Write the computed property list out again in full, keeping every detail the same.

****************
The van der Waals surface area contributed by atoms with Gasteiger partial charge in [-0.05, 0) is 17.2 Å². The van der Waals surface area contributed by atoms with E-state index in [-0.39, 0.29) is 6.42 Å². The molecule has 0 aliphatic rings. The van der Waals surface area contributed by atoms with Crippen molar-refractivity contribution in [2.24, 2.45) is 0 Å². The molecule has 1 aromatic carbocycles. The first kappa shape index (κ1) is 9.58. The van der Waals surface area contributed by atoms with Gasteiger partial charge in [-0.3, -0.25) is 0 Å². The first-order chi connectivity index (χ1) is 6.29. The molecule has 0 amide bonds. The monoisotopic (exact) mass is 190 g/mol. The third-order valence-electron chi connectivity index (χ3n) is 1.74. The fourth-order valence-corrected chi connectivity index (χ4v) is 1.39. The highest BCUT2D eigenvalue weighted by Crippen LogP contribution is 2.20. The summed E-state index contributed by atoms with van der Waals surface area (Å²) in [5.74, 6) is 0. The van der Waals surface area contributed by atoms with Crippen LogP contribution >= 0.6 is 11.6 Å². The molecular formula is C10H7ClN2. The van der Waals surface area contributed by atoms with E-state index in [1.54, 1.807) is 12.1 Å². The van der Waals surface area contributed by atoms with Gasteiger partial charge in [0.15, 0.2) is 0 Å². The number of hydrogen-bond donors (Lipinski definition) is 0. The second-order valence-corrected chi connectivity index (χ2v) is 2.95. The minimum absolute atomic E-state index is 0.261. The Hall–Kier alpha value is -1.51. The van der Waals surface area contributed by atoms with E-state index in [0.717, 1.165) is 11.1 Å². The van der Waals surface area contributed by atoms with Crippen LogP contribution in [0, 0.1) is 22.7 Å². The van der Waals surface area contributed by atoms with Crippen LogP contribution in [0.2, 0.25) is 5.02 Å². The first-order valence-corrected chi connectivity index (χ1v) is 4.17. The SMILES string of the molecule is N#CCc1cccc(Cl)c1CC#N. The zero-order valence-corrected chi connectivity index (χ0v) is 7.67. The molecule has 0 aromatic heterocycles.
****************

The van der Waals surface area contributed by atoms with Gasteiger partial charge in [-0.05, 0) is 17.2 Å². The van der Waals surface area contributed by atoms with E-state index in [-0.39, 0.29) is 6.42 Å². The molecule has 0 aliphatic rings. The van der Waals surface area contributed by atoms with Crippen molar-refractivity contribution in [2.24, 2.45) is 0 Å². The molecule has 1 aromatic carbocycles. The first kappa shape index (κ1) is 9.58. The van der Waals surface area contributed by atoms with Gasteiger partial charge in [-0.3, -0.25) is 0 Å². The first-order chi connectivity index (χ1) is 6.29. The molecule has 0 amide bonds. The monoisotopic (exact) mass is 190 g/mol. The third-order valence-electron chi connectivity index (χ3n) is 1.74. The fourth-order valence-corrected chi connectivity index (χ4v) is 1.39. The highest BCUT2D eigenvalue weighted by Crippen LogP contribution is 2.20. The summed E-state index contributed by atoms with van der Waals surface area (Å²) in [5.74, 6) is 0. The van der Waals surface area contributed by atoms with Crippen LogP contribution >= 0.6 is 11.6 Å². The molecular formula is C10H7ClN2. The van der Waals surface area contributed by atoms with E-state index in [1.54, 1.807) is 12.1 Å². The van der Waals surface area contributed by atoms with Gasteiger partial charge in [0.15, 0.2) is 0 Å². The number of hydrogen-bond donors (Lipinski definition) is 0. The second-order valence-corrected chi connectivity index (χ2v) is 2.95. The minimum absolute atomic E-state index is 0.261. The Hall–Kier alpha value is -1.51. The van der Waals surface area contributed by atoms with E-state index in [0.717, 1.165) is 11.1 Å². The van der Waals surface area contributed by atoms with Crippen LogP contribution in [0, 0.1) is 22.7 Å². The van der Waals surface area contributed by atoms with Crippen LogP contribution in [0.2, 0.25) is 5.02 Å². The first-order valence-corrected chi connectivity index (χ1v) is 4.17. The SMILES string of the molecule is N#CCc1cccc(Cl)c1CC#N. The zero-order valence-corrected chi connectivity index (χ0v) is 7.67. The molecule has 0 aromatic heterocycles.